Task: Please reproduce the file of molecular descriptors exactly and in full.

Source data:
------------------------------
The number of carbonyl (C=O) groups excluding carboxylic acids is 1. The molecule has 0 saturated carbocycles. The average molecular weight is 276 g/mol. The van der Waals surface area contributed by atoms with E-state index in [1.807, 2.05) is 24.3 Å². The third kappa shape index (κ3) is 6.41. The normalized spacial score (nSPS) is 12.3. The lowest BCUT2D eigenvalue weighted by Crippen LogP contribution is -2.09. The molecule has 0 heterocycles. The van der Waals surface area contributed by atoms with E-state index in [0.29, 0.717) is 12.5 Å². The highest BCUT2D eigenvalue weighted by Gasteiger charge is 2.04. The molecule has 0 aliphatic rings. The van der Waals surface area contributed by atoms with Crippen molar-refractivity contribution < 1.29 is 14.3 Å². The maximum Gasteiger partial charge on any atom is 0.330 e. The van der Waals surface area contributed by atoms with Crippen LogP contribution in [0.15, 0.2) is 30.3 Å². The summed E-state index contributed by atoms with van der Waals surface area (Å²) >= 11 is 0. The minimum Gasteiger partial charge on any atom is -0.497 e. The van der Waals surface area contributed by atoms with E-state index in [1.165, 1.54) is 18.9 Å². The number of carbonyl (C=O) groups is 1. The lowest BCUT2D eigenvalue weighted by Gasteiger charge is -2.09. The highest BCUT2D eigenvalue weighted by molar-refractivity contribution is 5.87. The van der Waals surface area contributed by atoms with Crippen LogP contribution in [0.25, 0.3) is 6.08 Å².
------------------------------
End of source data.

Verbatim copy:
The number of carbonyl (C=O) groups excluding carboxylic acids is 1. The molecule has 0 saturated carbocycles. The average molecular weight is 276 g/mol. The van der Waals surface area contributed by atoms with E-state index in [1.807, 2.05) is 24.3 Å². The third kappa shape index (κ3) is 6.41. The normalized spacial score (nSPS) is 12.3. The lowest BCUT2D eigenvalue weighted by Crippen LogP contribution is -2.09. The molecule has 0 heterocycles. The van der Waals surface area contributed by atoms with E-state index in [0.29, 0.717) is 12.5 Å². The highest BCUT2D eigenvalue weighted by Gasteiger charge is 2.04. The molecule has 0 aliphatic rings. The van der Waals surface area contributed by atoms with Crippen molar-refractivity contribution < 1.29 is 14.3 Å². The maximum Gasteiger partial charge on any atom is 0.330 e. The van der Waals surface area contributed by atoms with Crippen LogP contribution in [0.15, 0.2) is 30.3 Å². The summed E-state index contributed by atoms with van der Waals surface area (Å²) >= 11 is 0. The minimum Gasteiger partial charge on any atom is -0.497 e. The van der Waals surface area contributed by atoms with E-state index in [1.165, 1.54) is 18.9 Å². The number of carbonyl (C=O) groups is 1. The lowest BCUT2D eigenvalue weighted by Gasteiger charge is -2.09. The highest BCUT2D eigenvalue weighted by molar-refractivity contribution is 5.87. The van der Waals surface area contributed by atoms with Crippen LogP contribution in [0.25, 0.3) is 6.08 Å².